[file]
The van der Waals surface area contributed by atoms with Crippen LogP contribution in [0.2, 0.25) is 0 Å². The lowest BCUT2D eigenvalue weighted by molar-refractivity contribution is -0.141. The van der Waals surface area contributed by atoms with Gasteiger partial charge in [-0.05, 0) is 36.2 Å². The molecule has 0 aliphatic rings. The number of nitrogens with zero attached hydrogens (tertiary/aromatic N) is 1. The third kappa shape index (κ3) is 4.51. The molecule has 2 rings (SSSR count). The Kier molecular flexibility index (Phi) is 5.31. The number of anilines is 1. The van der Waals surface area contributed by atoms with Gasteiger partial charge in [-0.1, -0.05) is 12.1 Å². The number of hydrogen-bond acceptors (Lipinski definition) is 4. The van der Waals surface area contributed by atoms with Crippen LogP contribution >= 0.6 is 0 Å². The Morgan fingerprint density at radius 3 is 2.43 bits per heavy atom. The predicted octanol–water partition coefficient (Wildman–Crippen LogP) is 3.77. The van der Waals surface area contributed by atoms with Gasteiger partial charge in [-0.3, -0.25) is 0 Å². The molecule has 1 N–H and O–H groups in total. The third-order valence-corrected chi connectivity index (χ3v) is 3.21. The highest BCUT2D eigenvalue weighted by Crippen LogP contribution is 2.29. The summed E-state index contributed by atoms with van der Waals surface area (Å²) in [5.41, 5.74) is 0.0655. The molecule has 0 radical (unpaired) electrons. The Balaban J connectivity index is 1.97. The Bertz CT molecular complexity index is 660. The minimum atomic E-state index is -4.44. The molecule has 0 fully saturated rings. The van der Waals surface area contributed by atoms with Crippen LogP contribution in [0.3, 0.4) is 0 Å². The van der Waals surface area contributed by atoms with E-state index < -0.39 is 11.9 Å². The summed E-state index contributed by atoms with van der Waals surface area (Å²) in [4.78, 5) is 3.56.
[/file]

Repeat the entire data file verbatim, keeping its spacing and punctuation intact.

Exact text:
The van der Waals surface area contributed by atoms with Crippen LogP contribution in [0.2, 0.25) is 0 Å². The lowest BCUT2D eigenvalue weighted by molar-refractivity contribution is -0.141. The van der Waals surface area contributed by atoms with Gasteiger partial charge in [-0.05, 0) is 36.2 Å². The molecule has 0 aliphatic rings. The number of nitrogens with zero attached hydrogens (tertiary/aromatic N) is 1. The third kappa shape index (κ3) is 4.51. The molecule has 2 rings (SSSR count). The Kier molecular flexibility index (Phi) is 5.31. The number of anilines is 1. The van der Waals surface area contributed by atoms with Gasteiger partial charge in [-0.1, -0.05) is 12.1 Å². The number of hydrogen-bond acceptors (Lipinski definition) is 4. The van der Waals surface area contributed by atoms with Crippen LogP contribution >= 0.6 is 0 Å². The Morgan fingerprint density at radius 3 is 2.43 bits per heavy atom. The predicted octanol–water partition coefficient (Wildman–Crippen LogP) is 3.77. The van der Waals surface area contributed by atoms with Gasteiger partial charge in [-0.3, -0.25) is 0 Å². The molecule has 1 N–H and O–H groups in total. The third-order valence-corrected chi connectivity index (χ3v) is 3.21. The highest BCUT2D eigenvalue weighted by Crippen LogP contribution is 2.29. The summed E-state index contributed by atoms with van der Waals surface area (Å²) in [5.41, 5.74) is 0.0655. The molecule has 0 radical (unpaired) electrons. The Balaban J connectivity index is 1.97. The Bertz CT molecular complexity index is 660. The minimum atomic E-state index is -4.44. The molecule has 0 fully saturated rings. The van der Waals surface area contributed by atoms with Crippen LogP contribution in [0.3, 0.4) is 0 Å². The van der Waals surface area contributed by atoms with E-state index < -0.39 is 11.9 Å². The summed E-state index contributed by atoms with van der Waals surface area (Å²) in [4.78, 5) is 3.56.